Eleven Sweet Briar students have been awarded Honors Summer Research Fellowships for 2013.
Among the selected students are rising juniors Ashley Baker and Fumin Li, who just completed Pannell Scholarships, as well as Dolores Gallagher, Moriah Donaldson and Amy Kvien; rising seniors Kaitlyn Cartwright, Rebecca Dalley, Anna Donko, Katlyn Fleming and Lilian Tauber; and soon-to-be graduate Jennifer Gray.
“This is a bigger group of students than we have had in a while,” said Julie Hemstreet, who organizes the program. “We also had a bigger and much more competitive pool of applicants than we have had in many years.”
Under the supervision of a faculty member, each student will conduct independent research on a topic of her choice. The eight-week, on-campus program offers participants a exceptional academic experience by providing the opportunity for intensely focused research, a one-on-one working relationship with a faculty mentor, and weekly meetings and presentations by both professors and students highlighting their ongoing research.
For more information about the program, email [email protected].
Ashley Baker ’15
Faculty sponsor: Rob Granger (Chemistry)
With an understanding of photosynthesis, Baker will replicate it using organometallic catalysts (molecules that contain both carbon and metal atoms).
Kaitlyn Cartwright ’14
Faculty sponsor: Abraham Yousef (Chemistry)
An important aspect of anticancer research is the development of compounds that possess selectivity to cancer cells and the ability to avoid resistance from cancer cells. Cartwright will synthesize a novel organic compound containing a phenanthroline scaffold that will allow for binding to platinum and a 3(2H)-furanone core. The compound will later be tested against various cancer cells, both with and without platinum. The project will serve as the beginning of her Honors thesis work.
Katlyn Fleming ’14
Faculty sponsor: Abraham Yousef (Chemistry)
Fleming’s research project involves a novel organic compound containing a phenanthroline scaffold designed to bind to platinum. While platinum-containing compounds are known to be effective against cancer cells, not all compounds are equally effective, and some cancer cells can develop resistance to currently known drugs. The target compound will be synthesized this summer and later tested against various cancer cells, both with and without platinum. Fleming will continue her research in her senior Honors thesis.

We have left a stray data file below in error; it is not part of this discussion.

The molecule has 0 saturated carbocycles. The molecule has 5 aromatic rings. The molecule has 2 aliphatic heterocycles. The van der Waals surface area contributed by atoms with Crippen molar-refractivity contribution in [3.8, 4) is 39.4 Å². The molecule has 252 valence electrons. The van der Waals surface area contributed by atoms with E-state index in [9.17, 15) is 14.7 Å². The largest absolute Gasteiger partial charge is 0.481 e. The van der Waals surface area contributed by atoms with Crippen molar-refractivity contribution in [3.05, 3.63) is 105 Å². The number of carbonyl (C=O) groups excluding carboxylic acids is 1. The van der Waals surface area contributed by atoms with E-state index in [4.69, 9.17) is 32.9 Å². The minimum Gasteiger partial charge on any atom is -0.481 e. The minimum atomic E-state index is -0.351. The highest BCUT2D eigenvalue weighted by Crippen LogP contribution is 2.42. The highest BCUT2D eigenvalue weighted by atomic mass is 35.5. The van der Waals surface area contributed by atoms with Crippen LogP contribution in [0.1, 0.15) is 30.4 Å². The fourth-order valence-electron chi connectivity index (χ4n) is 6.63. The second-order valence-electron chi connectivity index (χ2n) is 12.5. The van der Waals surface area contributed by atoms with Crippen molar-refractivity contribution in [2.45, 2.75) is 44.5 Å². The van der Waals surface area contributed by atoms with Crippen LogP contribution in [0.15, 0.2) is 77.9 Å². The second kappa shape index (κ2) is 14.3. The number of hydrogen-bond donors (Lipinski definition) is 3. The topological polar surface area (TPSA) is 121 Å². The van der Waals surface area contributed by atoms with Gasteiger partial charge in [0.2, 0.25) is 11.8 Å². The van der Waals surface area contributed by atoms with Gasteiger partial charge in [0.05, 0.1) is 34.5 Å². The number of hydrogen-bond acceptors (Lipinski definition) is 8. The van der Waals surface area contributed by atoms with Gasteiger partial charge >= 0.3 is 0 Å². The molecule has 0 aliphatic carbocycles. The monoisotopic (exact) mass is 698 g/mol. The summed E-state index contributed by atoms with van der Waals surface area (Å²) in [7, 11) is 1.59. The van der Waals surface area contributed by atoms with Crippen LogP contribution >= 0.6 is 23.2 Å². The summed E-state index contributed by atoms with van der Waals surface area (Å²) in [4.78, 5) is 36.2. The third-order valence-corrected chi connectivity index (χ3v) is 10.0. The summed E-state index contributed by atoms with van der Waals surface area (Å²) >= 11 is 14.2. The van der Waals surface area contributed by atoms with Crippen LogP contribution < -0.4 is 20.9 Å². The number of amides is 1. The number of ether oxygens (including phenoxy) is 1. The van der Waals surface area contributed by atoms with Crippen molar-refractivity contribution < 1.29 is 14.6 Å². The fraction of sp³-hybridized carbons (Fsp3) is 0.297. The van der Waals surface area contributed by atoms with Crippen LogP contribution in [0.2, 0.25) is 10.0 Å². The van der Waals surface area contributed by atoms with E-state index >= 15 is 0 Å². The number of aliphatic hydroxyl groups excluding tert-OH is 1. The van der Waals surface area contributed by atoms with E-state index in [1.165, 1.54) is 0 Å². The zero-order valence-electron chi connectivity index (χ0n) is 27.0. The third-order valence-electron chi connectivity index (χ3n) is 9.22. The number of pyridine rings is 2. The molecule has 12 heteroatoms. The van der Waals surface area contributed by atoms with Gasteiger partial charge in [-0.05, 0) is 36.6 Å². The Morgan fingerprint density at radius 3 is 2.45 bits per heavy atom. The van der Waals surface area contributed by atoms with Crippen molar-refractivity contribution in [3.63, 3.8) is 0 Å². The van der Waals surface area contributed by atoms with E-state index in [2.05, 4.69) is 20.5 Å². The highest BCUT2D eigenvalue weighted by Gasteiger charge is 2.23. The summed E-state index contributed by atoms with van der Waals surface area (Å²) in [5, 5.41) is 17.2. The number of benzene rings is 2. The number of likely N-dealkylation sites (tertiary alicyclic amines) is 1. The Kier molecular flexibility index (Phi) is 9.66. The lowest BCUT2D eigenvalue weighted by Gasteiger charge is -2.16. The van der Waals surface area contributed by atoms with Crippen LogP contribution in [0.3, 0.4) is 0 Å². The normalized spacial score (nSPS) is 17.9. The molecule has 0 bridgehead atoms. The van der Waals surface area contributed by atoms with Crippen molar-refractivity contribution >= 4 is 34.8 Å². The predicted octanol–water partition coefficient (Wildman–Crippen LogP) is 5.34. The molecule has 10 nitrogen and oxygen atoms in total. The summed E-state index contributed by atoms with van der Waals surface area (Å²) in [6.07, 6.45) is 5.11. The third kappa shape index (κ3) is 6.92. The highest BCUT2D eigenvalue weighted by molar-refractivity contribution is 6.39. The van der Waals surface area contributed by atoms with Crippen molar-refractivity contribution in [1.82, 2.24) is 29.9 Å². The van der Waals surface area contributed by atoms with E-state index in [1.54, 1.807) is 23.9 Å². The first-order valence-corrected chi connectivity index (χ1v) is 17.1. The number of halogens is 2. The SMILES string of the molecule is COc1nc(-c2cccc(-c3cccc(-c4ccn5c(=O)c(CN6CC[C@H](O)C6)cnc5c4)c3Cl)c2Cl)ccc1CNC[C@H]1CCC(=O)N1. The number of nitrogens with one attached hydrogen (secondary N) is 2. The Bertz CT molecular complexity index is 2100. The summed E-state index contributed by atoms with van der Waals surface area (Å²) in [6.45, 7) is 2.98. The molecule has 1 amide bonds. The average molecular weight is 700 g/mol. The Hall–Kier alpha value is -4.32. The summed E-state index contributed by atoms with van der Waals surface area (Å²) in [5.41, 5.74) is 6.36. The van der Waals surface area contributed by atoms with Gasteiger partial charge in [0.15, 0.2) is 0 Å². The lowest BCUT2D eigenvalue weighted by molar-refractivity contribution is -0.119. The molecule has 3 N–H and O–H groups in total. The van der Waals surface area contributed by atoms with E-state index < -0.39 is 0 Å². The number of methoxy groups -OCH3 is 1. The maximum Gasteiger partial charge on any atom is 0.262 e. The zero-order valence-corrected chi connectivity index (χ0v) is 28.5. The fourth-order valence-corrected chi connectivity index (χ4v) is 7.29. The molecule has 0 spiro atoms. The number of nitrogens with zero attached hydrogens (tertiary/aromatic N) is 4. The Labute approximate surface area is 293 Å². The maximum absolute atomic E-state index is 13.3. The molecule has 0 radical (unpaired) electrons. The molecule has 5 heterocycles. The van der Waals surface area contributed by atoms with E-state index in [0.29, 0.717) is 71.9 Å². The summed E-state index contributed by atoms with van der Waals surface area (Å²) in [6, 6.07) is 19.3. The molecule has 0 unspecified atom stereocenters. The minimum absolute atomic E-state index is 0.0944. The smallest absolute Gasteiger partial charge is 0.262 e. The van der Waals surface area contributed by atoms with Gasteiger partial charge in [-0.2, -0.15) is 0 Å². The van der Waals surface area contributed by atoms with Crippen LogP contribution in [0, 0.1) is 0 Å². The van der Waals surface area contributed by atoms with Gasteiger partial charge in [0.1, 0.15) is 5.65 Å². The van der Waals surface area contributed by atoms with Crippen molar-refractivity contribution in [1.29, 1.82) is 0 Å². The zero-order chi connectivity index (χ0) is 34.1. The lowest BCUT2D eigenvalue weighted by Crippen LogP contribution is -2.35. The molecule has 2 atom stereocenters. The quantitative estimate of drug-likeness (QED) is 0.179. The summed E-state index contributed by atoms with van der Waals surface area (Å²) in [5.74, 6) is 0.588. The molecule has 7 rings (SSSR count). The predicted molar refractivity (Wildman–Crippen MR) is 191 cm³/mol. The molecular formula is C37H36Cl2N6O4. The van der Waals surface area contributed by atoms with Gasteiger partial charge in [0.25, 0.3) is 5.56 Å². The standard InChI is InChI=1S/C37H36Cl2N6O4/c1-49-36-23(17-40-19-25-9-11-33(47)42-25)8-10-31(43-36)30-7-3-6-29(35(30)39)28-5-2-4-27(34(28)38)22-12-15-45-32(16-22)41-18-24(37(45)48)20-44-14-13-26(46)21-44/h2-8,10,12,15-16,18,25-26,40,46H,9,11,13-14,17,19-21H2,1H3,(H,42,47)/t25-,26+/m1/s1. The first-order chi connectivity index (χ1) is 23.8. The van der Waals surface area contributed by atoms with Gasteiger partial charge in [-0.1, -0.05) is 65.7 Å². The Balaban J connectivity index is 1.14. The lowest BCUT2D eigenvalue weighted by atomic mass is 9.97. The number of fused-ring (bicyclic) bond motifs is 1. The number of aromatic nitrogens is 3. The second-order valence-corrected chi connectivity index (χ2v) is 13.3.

Rebecca Dalley ’14
Faculty sponsor: Janet Steven (Biology)
Using clonal growth in plants, Dalley will investigate the age of interrupted ferns (Osmunda claytoniana L.). Interrupted fern rhizomes grow at a slow rate of about a quarter inch per year. With the use of DNA markers and measurements taken during sampling, Dalley will determine the approximate age and illuminate the history of the current forest undergrowth.
Moriah Donaldson ’15
Faculty sponsor: Scott Pierce (Engineering)
Donaldson’s project aims to help develop a new treatment for phantom limb pain, a syndrome affecting 80 percent of amputees. She’ll create a realistic, computer-based simulation of hands as they perform grasping and pointing motions. Her two main goals are constructing a complete kinematic model of a hand in motion, and using a solid modeling library to create dimensionally correct models.
Anna Donko ’14
Faculty sponsor: Pamela DeWeese (Modern languages and literatures)
Through her research, Donko aims to demonstrate how Ramón del Valle-Inclán’s theatrical concept of “Esperpento” molded his creation of the fictitious, dictatorial world in his masterpiece, “Tirano Banderas,” a novel depicting the fall of a cruel South American dictator.
Fumin Li ’15
Faculty sponsor: Bethany Brinkman (Engineering)
Using AutoCAD, Li will create a virtual model of Sweet Briar House that people can visit online.
Dolores Gallagher ’15
Faculty sponsor: Bryce Walker (Classics, philosophy and religion)
During her project, Gallagher will study medicine in ancient Greece, particularly its relationship to Greek culture. She will also look at the Hippocratic oath and its influence on doctors at the time and today.
Jennifer Gray ’13
Faculty sponsors: Lynn Laufenberg (History) and Eric Casey (Classics)
Through a comparative historical study, Gray hopes to understand how the perception of women with political power evolved between the 5th century B.C. and the 6th century A.D.
Amy Kvien ’15
Faculty sponsor: Sherry Forbes (Economics)
Kvien’s research project seeks to understand the effect of the recent financial regulations in response to the Great Recession on the structure of the financial services industry.
Lilian Tauber ’14
Faculty sponsor: Lynn Laufenberg (History)
In her research, Tauber will investigate the Arab Spring and its impact on the emergence or expansion of political and human rights in the countries involved. Among other things, she will explore whether U.S. interests in the region have had an impact on this process. Tauber hopes to shed light on it through a comparative, historical investigation into discernible U.S. influence in two case studies (Egypt and Morocco), focusing on the integration of political rights into government institutions in the 20th and 21st centuries.